You can build your own MAZI network, complete with configurable software applications. You will need some low-cost Raspberry Pi hardware, and downloadable resources from the MAZI Toolkit page. Full details and instructions are included.

Total number of Toolkit downloads from the MAZI server up to November 2018:

1311 !

Why DIY networking?

DIY networking can serve two complementary objectives:

1) to improve Internet connectivity in a certain region or local area

2) to support local interactions and services.

DIY networks can be seen as “organic”: they are created by local communities, reflect local culture, and the data they use can be generated and consumed in the same place. DIY networks can also bring people together, face-to-face, instead of keeping them online all the time. 

Since these types of networks are owned and operated by individuals, significant coordination can be required around various issues: from purely technical, like the underlying networking protocols, to more social and political, like the design of the applications running on the network and the governance of the whole ecosystem (access and resource allocation, cost recovery, community support, conflict resolution, etc.). For such interactions to be productive and fruitful, one should carefully distinguish between the two main roles of a community network, Internet access vs.  local services, and their possible combinations. 

The MAZI project is exploring the important reasons why such networks should also be promoted as infrastructure for hosting local services, built and used by local communities.

Further Reading

Antoniadis, P. Apostol, I. Gaved, M. Smyth, M. Unteidig, A. (2015) DIY networking as a facilitator for interdisciplinary research on the hybrid city. Hybrid City Conference, Athens, September 17-19th.

Smyth, M., Helgason, I. (2015). Life at the Local Scale: An alternative perspective on the urban. In: Hybrid Cities – Data to the People. Athens, Greece. DOI: 10.13140/RG.2.1.3740.2083

Antoniadis, P.  Apostol, I. The right(s) to the hybrid city and the role of DIY networking. Journal of Community Informatics, special issue on Community Informatics and Urban Planning, vol. 10, 2014. [publisher

Antoniadis, P. Ott, J. and Passarella, A. (eds.) Do It Yourself Networking: an interdisciplinary perspective. Dagstuhl reports, 4(1): 125-151, June 2014. [publisher]


During the MAZI project (2016-18) four pilot studies will be experimenting the toolkit and exploring different uses of the hardware and software. Here are some of the examples produced so far.

Kunstwerk1 created by INURA Zurich Institute and NetHood

In the context of the Zurich pilot, the INURA Zurich Institute and NetHood installed in Kraftwerk1’s community space (called the “slippers bar”) a hybrid photo exhibition, with digitized slides from the “Sofa University”, a month long event that initiated the process that led to the Kraftwerk1 project. The MAZI zone deployed invites residents to upload their own photos and contribute to the evolution of the exhibition.

MAZI archive created by Common Grounds the Design Research Lab in Berlin

In the context of the Berlin pilot, Commons Grounds and the Design Research Lab, developed a customized application, including a mobile app for recording the knowledge and experiences from the people around the world visiting the  the Prinzessinnengarten. The tool is integrated in the MAZI toolkit and consists on a physical recording artifact that helps to create an interview scenario, and a digital application that provides the platform for the content (protocol, questions, tags, recorded answers) to be produced and archived.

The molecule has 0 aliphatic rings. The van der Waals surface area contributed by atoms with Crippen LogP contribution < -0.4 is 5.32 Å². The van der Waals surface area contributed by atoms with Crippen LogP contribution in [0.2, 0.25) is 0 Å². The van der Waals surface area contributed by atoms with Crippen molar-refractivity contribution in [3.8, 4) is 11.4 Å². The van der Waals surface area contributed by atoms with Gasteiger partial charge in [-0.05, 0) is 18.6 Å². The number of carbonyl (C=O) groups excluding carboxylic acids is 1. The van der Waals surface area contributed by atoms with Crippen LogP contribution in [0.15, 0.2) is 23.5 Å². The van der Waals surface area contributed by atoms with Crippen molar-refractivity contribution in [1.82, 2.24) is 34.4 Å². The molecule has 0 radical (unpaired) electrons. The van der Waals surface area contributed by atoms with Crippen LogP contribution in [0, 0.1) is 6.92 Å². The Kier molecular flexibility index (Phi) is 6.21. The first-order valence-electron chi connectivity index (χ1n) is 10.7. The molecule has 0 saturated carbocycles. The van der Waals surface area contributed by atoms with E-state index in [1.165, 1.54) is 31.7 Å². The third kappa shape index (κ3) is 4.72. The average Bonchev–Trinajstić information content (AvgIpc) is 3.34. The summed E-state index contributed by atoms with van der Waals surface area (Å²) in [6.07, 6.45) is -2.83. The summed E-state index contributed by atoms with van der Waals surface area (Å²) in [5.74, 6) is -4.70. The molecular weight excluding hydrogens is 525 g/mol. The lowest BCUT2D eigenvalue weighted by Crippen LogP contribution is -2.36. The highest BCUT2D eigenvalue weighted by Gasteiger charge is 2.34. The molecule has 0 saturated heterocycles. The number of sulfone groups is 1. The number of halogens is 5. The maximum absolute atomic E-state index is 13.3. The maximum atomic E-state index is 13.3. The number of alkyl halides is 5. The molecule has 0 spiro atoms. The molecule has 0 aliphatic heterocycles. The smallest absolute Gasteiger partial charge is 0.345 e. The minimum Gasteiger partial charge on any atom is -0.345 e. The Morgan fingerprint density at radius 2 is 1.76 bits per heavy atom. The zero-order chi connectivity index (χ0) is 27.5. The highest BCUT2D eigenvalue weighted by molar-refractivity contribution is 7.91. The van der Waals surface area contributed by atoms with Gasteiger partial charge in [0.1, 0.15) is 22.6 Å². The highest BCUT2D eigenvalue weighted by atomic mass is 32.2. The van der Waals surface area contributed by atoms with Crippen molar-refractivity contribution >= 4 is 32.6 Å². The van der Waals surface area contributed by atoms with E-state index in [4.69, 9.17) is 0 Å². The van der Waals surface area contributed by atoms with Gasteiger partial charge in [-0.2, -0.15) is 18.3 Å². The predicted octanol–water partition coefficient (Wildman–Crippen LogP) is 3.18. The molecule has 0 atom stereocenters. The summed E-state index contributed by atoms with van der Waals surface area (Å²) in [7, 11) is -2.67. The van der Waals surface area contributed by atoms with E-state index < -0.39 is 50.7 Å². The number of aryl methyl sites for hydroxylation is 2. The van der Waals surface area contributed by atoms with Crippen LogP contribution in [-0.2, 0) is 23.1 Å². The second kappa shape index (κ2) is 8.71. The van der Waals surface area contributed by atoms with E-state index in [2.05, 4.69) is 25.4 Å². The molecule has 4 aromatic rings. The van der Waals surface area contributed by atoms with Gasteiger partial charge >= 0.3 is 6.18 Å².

Polylogue created by the Design Research Lab in Berlin.

An interactive installation and a hyper-local message feed. Through an open WIFI network, users in reach of the wireless signal can send text messages with their smartphones, tablets or computers. These messages get printed immediately on a paper roll that runs in-between two translucent, black boxes and are transformed into a material stream of consciousness.

Polylogue offers space for thoughts, questions, claims and nonsense to stand next to each other, to object, to relate: Depending on the time of contribution, messages are being printed above, under or next to each other and seemingly relate, though being fundamentally separated from one another through exactly this very simultaneousness.

What is the Toolkit?

The MAZI Toolkit is made up of three elements. All of these are available from the MAZI Toolkit page on this website.

1. Low cost hardware, currently the Toolkit is using the Raspberry Pi system. Designs for making your own hardware casings will be available soon.

2. Software and applications, specifically developed by the MAZI Project including a set of local web applications ready to be installed on the captive portal. The functionality will range from very simple communication services, like chatting, forums, wikis, and polls to more sophisticated collaborative applications for social networking, deliberations, community organising, project development, etc.

3. Guidelines and knowledge, including examples and inspirations. Installation scripts and step-by-step guides are part of the toolkit, enabling you to build and deploy your own network zone, to configure a user-facing captive portal, and to select and customise software applications.

Further information

In addition, you can directly access the Toolkit guidelines on GitHub, which includes up-to-date documentation:

You can support the ongoing development of the Toolkit by adding any issue with bugs, comments, and feature requests here:

Join the MAZI Toolkit email list for feedback and discussions

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